China's commerce ministry: Brexit impact will not last long
Updated: 2016-07-06 07:51
By Zhong Nan and Jing Shuiyu(China Daily)
A Virgin Atlantic passenger jet flies past the Union Flag above the Houses of Parliament in Westminster, in central London, Britain, June 24, 2016. [Photo/Agencies]
Global currency fluctuations caused by the Brexit vote won't continue for long and won't affect long-term outbound investments by Chinese companies, the Ministry of Commerce said on Tuesday.
Shen Danyang, the ministry's spokesman, said China will closely follow Britain's development and its subsequent influence during the post-Brexit era, noting that China has a strategy of developing China-Europe and China-British business ties.
Outbound direct investment by both State-owned enterprises and private companies from China to the EU reached a record of $23 billion in 2015, while Chinese investment in the United Kingdom totaled $3.3 billion, data from the China Council for the Promotion of International Trade showed.
Shen said international financial markets will be affected by recent turmoil caused by the Brexit vote and other factors over the short term. The resulting uncertainly has affected Chinese companies' investment decisions.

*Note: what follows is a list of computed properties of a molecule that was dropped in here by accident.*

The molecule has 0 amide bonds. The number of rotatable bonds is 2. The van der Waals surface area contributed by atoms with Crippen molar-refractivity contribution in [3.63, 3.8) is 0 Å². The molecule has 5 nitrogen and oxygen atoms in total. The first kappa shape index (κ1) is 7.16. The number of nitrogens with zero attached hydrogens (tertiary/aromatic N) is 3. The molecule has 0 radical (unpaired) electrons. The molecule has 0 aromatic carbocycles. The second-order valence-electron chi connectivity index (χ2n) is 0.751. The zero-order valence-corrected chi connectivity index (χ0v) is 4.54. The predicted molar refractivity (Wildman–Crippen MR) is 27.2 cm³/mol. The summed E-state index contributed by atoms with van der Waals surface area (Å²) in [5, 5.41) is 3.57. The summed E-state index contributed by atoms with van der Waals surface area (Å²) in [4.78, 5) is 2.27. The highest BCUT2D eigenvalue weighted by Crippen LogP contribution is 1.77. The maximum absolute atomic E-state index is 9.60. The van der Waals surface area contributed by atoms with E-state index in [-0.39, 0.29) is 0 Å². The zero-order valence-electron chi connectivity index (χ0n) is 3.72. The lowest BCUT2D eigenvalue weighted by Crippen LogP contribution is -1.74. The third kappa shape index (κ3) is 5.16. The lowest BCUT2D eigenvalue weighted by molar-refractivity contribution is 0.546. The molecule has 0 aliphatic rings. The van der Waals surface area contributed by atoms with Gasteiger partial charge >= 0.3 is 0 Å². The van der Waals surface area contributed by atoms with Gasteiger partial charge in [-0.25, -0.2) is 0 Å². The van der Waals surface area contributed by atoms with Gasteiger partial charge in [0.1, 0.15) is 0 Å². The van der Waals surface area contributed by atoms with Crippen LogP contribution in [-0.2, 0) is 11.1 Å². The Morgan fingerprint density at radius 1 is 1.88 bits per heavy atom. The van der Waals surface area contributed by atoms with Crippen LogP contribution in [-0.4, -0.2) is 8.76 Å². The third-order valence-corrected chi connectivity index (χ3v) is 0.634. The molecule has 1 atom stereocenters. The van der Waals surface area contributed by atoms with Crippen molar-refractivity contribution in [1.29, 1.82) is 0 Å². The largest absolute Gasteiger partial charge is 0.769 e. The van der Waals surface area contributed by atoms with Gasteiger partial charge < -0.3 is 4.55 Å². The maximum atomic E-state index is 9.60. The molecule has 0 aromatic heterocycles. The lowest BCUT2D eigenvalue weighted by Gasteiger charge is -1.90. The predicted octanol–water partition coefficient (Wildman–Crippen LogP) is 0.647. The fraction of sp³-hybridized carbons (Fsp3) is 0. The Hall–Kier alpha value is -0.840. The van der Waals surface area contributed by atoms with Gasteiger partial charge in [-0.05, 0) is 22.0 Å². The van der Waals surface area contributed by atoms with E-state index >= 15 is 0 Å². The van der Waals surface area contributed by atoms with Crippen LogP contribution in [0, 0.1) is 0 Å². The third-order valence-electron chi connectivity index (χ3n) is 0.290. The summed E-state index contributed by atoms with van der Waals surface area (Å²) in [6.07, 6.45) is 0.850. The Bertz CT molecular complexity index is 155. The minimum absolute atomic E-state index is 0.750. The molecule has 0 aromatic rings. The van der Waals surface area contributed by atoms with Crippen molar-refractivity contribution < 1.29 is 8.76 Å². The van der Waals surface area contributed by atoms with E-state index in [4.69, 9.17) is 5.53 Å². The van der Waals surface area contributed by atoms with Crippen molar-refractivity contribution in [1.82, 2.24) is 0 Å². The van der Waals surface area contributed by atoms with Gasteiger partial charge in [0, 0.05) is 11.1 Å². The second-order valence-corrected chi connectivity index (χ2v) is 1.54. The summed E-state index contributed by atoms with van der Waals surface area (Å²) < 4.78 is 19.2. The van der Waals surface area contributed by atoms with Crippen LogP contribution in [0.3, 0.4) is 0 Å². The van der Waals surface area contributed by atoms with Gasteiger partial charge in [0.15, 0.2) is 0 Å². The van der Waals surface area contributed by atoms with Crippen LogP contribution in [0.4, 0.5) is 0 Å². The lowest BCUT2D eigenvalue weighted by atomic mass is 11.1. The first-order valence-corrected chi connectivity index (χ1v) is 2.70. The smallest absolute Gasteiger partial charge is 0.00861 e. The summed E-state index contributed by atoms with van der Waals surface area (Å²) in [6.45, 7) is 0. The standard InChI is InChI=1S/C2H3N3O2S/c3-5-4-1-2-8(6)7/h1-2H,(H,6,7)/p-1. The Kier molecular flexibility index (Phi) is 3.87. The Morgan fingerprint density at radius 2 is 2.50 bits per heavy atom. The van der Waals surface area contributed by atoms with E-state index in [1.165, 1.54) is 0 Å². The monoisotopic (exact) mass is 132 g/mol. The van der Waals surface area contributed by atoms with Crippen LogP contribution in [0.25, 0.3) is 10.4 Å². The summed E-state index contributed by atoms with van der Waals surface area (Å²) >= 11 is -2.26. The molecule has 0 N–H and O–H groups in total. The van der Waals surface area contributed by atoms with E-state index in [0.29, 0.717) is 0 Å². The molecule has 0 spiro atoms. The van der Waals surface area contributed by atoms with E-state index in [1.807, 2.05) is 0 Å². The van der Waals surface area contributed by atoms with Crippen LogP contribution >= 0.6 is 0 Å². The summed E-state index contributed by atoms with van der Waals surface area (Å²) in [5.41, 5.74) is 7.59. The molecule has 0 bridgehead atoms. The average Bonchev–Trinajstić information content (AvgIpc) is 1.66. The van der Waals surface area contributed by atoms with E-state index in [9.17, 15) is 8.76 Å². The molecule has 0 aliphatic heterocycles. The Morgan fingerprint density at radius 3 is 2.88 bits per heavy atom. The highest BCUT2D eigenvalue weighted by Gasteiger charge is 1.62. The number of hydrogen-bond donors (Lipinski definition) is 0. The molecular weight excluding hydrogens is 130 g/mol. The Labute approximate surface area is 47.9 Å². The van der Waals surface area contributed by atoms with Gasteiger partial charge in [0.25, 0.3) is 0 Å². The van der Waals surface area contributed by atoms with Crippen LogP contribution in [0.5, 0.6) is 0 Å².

"However, we think the direct impact is manageable," he said. "It is unlikely to last too long. The global investment environment will be more transparent and create more chances in different fields for new investment. Therefore, Chinese companies' outbound direct investment will remain positive and stable."
Eager to further optimize and upgrade the nation's industrial structure, the ministry has set goals to assist Chinese companies to invest a total of $720 billion overseas during the country's 13th Five-Year Plan (2016-20).
The ministry is also keen to boost the volume of services trade to exceed $1 trillion within the five-year period.
"Chinese companies will be able to buy firms or assets in the UK the same way they always have since it will take at least a half decade to see the final cut in the connection between the UK and EU," said Xing Houyuan, vice-president of the Chinese Academy of International Trade and Economic Cooperation, a think tank under the Ministry of Commerce.
Xing said the real situation in Western Europe will push China and the UK to make a trade treaty because, at the moment, it is being frustrated by the EU.